Picture this: It’s the 21st century; the consumer electric market is expanding, needs are diversifying and George Westinghouse’s alternating current (AC) – previously thought to be the ultimate winner in the war of currents – is now making room for its bitter rival, Thomas Edison’s direct current (DC) systems.
We speak in allegory however, not to incite a continuation of the war but to set the scene for the fascinating and complex resurgence of what is called High Voltage Direct Current (HVDC) transmission. Benefitting from 137 years of additional development of both technologies, the electric power industry is beginning to realize the benefits of cooperation between the two.
AC transmission and distribution systems – being relatively simpler and less costly on the surface – have spent the last century expanding into the market, developing standardization, and building confidence with the public. DC technology on the other hand, has had a much more challenging path, requiring significant step-changes in technology to make it economically viable. As such, HVDC systems have not been as mature in application, understanding, or standardization.
In the last thirty or so years, developments in semiconductor technology and the ever-growing global demand for reliable and flexible power transmission have allowed HVDC technology to shine. Universities, utilities, and equipment manufacturers are looking more and more to HVDC to enable the interconnection of synchronous and asynchronous grids; transfer of bulk power; and connection of power storage solutions, as well as transmission of electricity from remote renewable generation. There are also growing efforts to utilize the same HVDC converter systems in grid-forming scenarios, dynamic support in the form of synthetic inertia, frequency control, and voltage support. Where traditional AC system components may fulfill one or two of these roles, HVDC converter systems are increasingly being asked to fulfill many.
Potential owners must identify which capabilities and what application they need from an HVDC system. Once decided, manufacturers must then develop a bespoke HVDC system that is fine-tuned for the AC system. Integrating a new HVDC system within existing, complex and critical AC power systems is a challenging engineering task. The high-speed control systems used to manage the rectification and inversion processes can have catastrophic consequences on the electrical stability of the connected grid, resulting in equipment damage and reduced reliability. Therefore, each HVDC system will undergo an extensive and rigorous multi-year iterative engineering design, modelling, and testing process.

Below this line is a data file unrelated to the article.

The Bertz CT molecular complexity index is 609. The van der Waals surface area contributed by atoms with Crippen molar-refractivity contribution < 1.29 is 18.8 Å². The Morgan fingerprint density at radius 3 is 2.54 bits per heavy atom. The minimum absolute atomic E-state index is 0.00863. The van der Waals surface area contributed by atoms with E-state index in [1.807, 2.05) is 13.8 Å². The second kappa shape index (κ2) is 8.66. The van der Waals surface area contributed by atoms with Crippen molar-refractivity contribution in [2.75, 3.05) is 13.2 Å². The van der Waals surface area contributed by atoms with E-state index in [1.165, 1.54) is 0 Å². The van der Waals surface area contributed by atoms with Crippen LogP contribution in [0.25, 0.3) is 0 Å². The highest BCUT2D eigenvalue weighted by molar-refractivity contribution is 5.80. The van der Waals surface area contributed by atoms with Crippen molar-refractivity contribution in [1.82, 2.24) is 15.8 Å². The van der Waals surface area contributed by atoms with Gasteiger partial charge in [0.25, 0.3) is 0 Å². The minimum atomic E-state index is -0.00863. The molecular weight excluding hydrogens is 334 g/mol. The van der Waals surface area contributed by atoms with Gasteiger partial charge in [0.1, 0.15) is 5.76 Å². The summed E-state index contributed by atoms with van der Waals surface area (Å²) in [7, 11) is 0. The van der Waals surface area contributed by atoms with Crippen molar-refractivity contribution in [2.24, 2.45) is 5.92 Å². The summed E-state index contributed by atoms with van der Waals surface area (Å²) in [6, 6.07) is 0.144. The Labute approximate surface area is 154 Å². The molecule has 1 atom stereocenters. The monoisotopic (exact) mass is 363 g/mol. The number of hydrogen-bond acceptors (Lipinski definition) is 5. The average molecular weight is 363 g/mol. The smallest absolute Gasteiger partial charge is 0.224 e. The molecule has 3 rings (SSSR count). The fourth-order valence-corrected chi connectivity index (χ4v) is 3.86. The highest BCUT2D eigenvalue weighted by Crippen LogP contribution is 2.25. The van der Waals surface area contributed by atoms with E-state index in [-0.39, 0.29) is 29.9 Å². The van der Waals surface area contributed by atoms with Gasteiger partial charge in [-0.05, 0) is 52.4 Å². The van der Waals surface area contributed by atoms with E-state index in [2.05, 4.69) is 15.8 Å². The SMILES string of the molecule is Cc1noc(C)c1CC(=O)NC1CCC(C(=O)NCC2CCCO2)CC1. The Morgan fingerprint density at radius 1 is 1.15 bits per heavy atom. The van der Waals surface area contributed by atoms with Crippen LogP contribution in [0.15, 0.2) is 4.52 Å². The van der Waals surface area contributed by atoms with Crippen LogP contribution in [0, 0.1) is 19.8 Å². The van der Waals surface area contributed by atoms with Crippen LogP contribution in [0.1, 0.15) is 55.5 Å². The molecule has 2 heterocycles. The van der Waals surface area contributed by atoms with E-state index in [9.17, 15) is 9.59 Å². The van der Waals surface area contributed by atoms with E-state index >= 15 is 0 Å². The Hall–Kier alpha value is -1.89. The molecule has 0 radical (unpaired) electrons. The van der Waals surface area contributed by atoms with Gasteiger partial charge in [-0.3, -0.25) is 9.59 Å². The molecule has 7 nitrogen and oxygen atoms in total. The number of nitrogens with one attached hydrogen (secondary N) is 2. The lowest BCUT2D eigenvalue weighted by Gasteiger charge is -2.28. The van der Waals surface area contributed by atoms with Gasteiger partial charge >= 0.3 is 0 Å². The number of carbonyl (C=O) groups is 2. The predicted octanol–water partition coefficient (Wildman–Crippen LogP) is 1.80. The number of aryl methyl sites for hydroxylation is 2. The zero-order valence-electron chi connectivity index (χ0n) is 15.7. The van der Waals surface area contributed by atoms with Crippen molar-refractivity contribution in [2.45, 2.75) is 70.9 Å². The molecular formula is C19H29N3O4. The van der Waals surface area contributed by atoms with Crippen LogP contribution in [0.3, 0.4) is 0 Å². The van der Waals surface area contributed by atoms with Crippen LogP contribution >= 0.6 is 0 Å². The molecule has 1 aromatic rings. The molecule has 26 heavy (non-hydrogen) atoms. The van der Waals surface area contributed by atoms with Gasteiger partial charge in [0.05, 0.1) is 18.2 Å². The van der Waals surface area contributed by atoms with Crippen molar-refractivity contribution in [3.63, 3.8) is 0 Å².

The process for specifying and then verifying and validating each HVDC control and protection system is resource and time intensive for manufacturers and equipment owners alike. It can be a frustrating process; the complexity of the systems and desired functionality can lead to nerve-wracking questions about how the system will behave, and what happens if it fails? These questions can then pit owners against manufacturers in a battle where timelines for delivery are shrinking and expectations for testing are increasing. How does this get resolved?
One way to reduce this conflict is standardization – the holy grail for the electric industry. While bespoke solutions require bespoke testing which can be costly and time consuming, standards for equipment capabilities and reasonable testing scenarios allow manufacturers to build a basic level of trust with equipment owners.
However, the complexity of these control systems makes developing standard products a challenge. Therefore, the addendum to standardization is modularization and customization – control systems that are constructed with building blocks of known functionality. These building blocks can then be defined and documented for ease of understanding. They can also be rigorously tested to iron out behaviors and interactions. This type of testing and detailed documentation can promote familiarity and trust with equipment owners.
PSC is working with one equipment manufacturer to incorporate and propose standardized, modular and customizable functionality for their HVDC solution – which pairs well with the new generation of digital substations. The overall task being to assist in describing and documenting HVDC system behaviors including those that are commonly expected, but not always specified in contract documentation. These behaviors can be captured in detailed functional, operational, and physical requirements. These requirements then comprise part of an overall system model that is unambiguous in its purpose. The model can ultimately be used to develop standard system tests that can be executed, automated, re-used, and/or reproduced based on the specific functionality that is chosen.
This exercise will bridge the gap of knowledge and expectations around HVDC system capabilities – aimed at answering questions not yet asked. It will also align the manufacturer with the changing and increasingly complex needs of existing and potential owners. This will result in the ability to reuse engineering solutions, ultimately improving project delivery timelines and customer satisfaction.
On a broader scale, by meeting these goals, the manufacturer will be taking the steps within the wider HVDC industry toward maturing standardization, market applications and general acceptance of HVDC links as economic power system solutions.
Perry Hofbauer – P.Eng – PSC Principal Power Systems Engineer
Perry is a Principal Power Systems Engineer with experience focused on HVDC and FACTS control and protection systems. Specifically in design, design review, factory testing, on-site commissioning, operations, and maintenance. He has also had considerable experience as a Protection and Controls Engineer responsible for the design, implementation and maintenance of equipment and transmission lines from 25kV to 500kV AC.